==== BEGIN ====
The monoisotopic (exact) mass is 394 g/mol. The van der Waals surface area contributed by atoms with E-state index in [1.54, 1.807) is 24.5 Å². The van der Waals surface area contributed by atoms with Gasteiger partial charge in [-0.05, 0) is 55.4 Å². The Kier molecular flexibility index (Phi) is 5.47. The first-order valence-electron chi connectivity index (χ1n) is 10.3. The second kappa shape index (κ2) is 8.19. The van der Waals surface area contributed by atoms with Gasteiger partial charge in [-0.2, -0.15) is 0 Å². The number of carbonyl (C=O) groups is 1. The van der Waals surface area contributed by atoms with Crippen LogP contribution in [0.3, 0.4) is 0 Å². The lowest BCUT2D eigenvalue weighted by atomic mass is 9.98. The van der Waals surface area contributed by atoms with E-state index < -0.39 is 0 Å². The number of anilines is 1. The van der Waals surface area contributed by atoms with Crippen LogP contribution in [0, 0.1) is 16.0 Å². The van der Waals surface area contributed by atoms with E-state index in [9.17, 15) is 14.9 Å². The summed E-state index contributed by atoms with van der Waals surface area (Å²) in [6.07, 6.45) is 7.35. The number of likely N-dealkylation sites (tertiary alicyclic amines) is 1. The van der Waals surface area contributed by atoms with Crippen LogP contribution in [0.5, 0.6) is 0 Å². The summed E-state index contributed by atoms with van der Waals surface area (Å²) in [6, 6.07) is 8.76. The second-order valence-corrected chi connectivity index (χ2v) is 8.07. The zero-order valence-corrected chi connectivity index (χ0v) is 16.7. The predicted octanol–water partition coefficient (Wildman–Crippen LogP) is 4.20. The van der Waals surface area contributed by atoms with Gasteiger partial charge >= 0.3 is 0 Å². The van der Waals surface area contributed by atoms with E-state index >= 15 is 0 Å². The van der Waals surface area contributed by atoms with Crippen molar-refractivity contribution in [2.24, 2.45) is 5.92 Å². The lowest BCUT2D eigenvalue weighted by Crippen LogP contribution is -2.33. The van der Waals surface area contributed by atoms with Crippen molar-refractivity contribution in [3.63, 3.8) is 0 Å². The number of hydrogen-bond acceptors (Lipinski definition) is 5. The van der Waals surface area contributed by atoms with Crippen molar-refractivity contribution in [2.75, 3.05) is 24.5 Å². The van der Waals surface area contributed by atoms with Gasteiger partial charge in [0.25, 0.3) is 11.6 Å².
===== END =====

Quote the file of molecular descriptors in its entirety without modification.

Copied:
The monoisotopic (exact) mass is 394 g/mol. The van der Waals surface area contributed by atoms with E-state index in [1.54, 1.807) is 24.5 Å². The van der Waals surface area contributed by atoms with Gasteiger partial charge in [-0.05, 0) is 55.4 Å². The Kier molecular flexibility index (Phi) is 5.47. The first-order valence-electron chi connectivity index (χ1n) is 10.3. The second kappa shape index (κ2) is 8.19. The van der Waals surface area contributed by atoms with Gasteiger partial charge in [-0.2, -0.15) is 0 Å². The number of carbonyl (C=O) groups is 1. The van der Waals surface area contributed by atoms with Crippen LogP contribution in [0.3, 0.4) is 0 Å². The lowest BCUT2D eigenvalue weighted by atomic mass is 9.98. The van der Waals surface area contributed by atoms with E-state index < -0.39 is 0 Å². The number of anilines is 1. The van der Waals surface area contributed by atoms with Crippen LogP contribution in [0, 0.1) is 16.0 Å². The van der Waals surface area contributed by atoms with E-state index in [9.17, 15) is 14.9 Å². The summed E-state index contributed by atoms with van der Waals surface area (Å²) in [6.07, 6.45) is 7.35. The number of likely N-dealkylation sites (tertiary alicyclic amines) is 1. The van der Waals surface area contributed by atoms with Crippen LogP contribution in [0.5, 0.6) is 0 Å². The summed E-state index contributed by atoms with van der Waals surface area (Å²) in [6, 6.07) is 8.76. The second-order valence-corrected chi connectivity index (χ2v) is 8.07. The zero-order valence-corrected chi connectivity index (χ0v) is 16.7. The predicted octanol–water partition coefficient (Wildman–Crippen LogP) is 4.20. The van der Waals surface area contributed by atoms with Gasteiger partial charge >= 0.3 is 0 Å². The van der Waals surface area contributed by atoms with E-state index >= 15 is 0 Å². The van der Waals surface area contributed by atoms with Crippen molar-refractivity contribution in [2.24, 2.45) is 5.92 Å². The lowest BCUT2D eigenvalue weighted by Crippen LogP contribution is -2.33. The van der Waals surface area contributed by atoms with Crippen molar-refractivity contribution in [3.63, 3.8) is 0 Å². The number of hydrogen-bond acceptors (Lipinski definition) is 5. The van der Waals surface area contributed by atoms with Crippen molar-refractivity contribution in [2.75, 3.05) is 24.5 Å². The van der Waals surface area contributed by atoms with Gasteiger partial charge in [0.25, 0.3) is 11.6 Å².